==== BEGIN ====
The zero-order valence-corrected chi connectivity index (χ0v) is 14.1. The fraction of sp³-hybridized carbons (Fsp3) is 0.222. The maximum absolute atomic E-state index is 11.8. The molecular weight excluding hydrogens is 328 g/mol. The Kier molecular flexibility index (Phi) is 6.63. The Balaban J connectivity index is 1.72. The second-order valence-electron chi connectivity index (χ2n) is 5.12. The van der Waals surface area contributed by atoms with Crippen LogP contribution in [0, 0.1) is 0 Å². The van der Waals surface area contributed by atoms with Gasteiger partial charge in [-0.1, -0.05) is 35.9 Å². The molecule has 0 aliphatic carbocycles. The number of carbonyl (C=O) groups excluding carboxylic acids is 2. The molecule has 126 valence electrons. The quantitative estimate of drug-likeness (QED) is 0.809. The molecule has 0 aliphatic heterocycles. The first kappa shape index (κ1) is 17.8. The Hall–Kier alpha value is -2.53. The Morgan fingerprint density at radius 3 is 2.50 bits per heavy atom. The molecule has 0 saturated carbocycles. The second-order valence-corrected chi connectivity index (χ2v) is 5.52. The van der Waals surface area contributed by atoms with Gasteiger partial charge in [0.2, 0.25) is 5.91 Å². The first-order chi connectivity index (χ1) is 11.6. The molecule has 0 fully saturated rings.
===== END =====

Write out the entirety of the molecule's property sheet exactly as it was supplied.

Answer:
The zero-order valence-corrected chi connectivity index (χ0v) is 14.1. The fraction of sp³-hybridized carbons (Fsp3) is 0.222. The maximum absolute atomic E-state index is 11.8. The molecular weight excluding hydrogens is 328 g/mol. The Kier molecular flexibility index (Phi) is 6.63. The Balaban J connectivity index is 1.72. The second-order valence-electron chi connectivity index (χ2n) is 5.12. The van der Waals surface area contributed by atoms with Crippen LogP contribution in [0, 0.1) is 0 Å². The van der Waals surface area contributed by atoms with Gasteiger partial charge in [-0.1, -0.05) is 35.9 Å². The molecule has 0 aliphatic carbocycles. The number of carbonyl (C=O) groups excluding carboxylic acids is 2. The molecule has 126 valence electrons. The quantitative estimate of drug-likeness (QED) is 0.809. The molecule has 0 aliphatic heterocycles. The first kappa shape index (κ1) is 17.8. The Hall–Kier alpha value is -2.53. The Morgan fingerprint density at radius 3 is 2.50 bits per heavy atom. The molecule has 0 saturated carbocycles. The second-order valence-corrected chi connectivity index (χ2v) is 5.52. The van der Waals surface area contributed by atoms with Gasteiger partial charge in [0.2, 0.25) is 5.91 Å². The first-order chi connectivity index (χ1) is 11.6. The molecule has 0 fully saturated rings.